Diamonds formed over three billion years ago deep in the ground, but scientists have create the precious stones in just minutes inside a lab.
An international team recreated diamonds found in an engagement rings and Lonsdaleites at room temperature using a diamond anvil, which is a high-pressure device that compresses small pieces to extreme pressures.
They used carbon crystallize for the experiment and then provided a twisting or sliding force of pressure known as ‘shear.’
Both diamonds formed together as bands with a core‐shell structure following the high pressure treatment at room temperature, which experts said is ‘equivalent to 640 African elephants on the tip of a ballet shoe.’
The lab-made diamond was created by the Australian National University (ANU) and RMIT University, which have produced a diamond in a lab setting – but only by using intense heat.
This new unexpected discovery shows both Lonsdaleite and regular diamond can also form at normal room temperatures by just applying high pressures.
Jodie Bradby, a physicist at ANU, told AAP: ‘It’s all down to how we apply the pressure – we allow the carbon to experience something called ‘shear’ – which is like a twisting or sliding force.’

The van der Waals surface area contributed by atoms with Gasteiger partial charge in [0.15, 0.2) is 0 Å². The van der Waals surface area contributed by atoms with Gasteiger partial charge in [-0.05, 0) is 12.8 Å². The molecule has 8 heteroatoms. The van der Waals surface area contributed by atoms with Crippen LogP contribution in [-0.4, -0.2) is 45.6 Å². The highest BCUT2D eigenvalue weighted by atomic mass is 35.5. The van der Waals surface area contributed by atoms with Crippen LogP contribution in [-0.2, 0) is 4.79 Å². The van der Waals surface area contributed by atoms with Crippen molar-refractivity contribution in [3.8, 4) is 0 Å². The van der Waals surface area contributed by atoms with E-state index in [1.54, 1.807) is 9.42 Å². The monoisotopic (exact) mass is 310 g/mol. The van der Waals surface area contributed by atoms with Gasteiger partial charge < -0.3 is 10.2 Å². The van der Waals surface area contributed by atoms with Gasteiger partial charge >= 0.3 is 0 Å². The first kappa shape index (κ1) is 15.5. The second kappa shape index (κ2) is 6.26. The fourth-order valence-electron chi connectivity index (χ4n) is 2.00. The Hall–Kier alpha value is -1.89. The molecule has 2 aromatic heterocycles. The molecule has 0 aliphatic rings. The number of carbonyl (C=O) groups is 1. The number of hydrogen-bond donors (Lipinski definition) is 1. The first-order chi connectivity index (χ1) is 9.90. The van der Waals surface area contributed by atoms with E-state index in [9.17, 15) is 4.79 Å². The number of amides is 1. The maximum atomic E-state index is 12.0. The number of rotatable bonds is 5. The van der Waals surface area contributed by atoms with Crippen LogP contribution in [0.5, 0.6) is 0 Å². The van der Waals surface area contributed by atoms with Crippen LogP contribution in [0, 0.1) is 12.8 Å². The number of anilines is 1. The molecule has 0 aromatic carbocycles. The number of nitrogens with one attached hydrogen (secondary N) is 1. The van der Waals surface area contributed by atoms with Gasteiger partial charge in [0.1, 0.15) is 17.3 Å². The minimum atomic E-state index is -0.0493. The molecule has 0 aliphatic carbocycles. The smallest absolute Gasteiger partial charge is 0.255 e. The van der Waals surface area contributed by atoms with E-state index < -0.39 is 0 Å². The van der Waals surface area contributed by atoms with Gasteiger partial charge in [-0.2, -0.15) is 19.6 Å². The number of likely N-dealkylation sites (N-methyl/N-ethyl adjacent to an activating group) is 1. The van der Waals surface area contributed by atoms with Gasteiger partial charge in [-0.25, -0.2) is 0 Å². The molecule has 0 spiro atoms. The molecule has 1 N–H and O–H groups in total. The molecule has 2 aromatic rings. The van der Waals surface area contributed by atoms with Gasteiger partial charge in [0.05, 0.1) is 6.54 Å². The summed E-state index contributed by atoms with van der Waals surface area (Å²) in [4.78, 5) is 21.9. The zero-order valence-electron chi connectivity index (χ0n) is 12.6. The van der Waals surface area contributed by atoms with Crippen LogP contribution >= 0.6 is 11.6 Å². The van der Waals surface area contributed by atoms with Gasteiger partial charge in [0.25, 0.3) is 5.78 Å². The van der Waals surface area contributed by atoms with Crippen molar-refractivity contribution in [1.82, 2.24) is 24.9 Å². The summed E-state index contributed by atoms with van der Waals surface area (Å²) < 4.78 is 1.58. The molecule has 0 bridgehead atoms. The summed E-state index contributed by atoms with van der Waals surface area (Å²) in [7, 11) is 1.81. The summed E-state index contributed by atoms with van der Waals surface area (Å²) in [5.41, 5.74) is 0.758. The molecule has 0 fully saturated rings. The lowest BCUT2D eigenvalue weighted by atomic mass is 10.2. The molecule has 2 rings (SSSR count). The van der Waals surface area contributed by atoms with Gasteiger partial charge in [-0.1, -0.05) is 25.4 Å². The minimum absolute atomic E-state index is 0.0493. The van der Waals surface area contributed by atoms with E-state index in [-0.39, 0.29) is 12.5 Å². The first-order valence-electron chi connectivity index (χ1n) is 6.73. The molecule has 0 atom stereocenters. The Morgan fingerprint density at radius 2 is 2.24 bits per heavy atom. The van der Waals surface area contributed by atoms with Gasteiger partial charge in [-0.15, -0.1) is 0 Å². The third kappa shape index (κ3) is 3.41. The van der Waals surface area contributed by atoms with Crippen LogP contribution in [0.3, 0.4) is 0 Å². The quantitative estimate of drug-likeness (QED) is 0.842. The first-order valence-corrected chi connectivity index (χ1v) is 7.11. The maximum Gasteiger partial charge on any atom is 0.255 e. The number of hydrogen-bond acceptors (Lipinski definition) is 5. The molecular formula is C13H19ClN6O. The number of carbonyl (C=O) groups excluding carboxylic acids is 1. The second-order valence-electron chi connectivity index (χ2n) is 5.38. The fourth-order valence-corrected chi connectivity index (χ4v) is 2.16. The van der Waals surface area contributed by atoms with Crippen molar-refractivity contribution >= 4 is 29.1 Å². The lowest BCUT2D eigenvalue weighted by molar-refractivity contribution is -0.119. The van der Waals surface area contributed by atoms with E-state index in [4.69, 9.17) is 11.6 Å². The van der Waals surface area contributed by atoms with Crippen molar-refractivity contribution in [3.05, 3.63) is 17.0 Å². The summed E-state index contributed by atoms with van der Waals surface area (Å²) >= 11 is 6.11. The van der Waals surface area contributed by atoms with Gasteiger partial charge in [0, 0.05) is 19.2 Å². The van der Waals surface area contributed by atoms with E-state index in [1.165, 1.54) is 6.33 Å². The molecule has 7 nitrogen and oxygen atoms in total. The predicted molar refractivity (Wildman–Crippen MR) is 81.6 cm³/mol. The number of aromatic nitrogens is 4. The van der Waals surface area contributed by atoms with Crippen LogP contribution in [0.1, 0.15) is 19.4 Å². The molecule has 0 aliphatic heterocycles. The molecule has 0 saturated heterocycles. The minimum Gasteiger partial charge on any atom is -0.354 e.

‘We think this allows the carbon atoms to move into place forming both lonsdaleite and regular diamonds, like those found on engagement rings.
‘We’re not doing this in anything super amazing or explosive. We just squeeze the material together at extreme pressure.
‘It all happens in minutes.’
Co-lead researcher Professor Dougal McCulloch and his team at RMIT used advanced electron microscopy techniques to capture solid and intact slices from the experimental samples to create snapshots of how the two types of diamonds formed.
‘Our pictures showed that the regular diamonds only form in the middle of these Lonsdaleite veins under this new method developed by our cross-institutional team,’ McCulloch said.
‘Seeing these little ‘rivers’ of Lonsdaleite and regular diamond for the first time was just amazing and really helps us understand how they might form.’
Lonsdaleite, named after the crystallographer Dame Kathleen Lonsdale, the first woman elected as a Fellow to the Royal Society, has a different crystal structure to regular diamond.
Researchers are hoping their nature-defying breakthrough allows them to develop the ultra-hard diamond for industrial use in cutting tools like those found on mine sites.
‘Any process at room temperature is way easier and cheaper to engineer than a process you have to run at several hundred or a thousand degrees,’ Prof Bradby said.
‘Unfortunately I don’t think it’s going to mean cheaper diamonds for engagement rings.
‘But our Lonsdaleite diamonds might become a miner’s best friend if we can save them having to change costly drill bits as often.’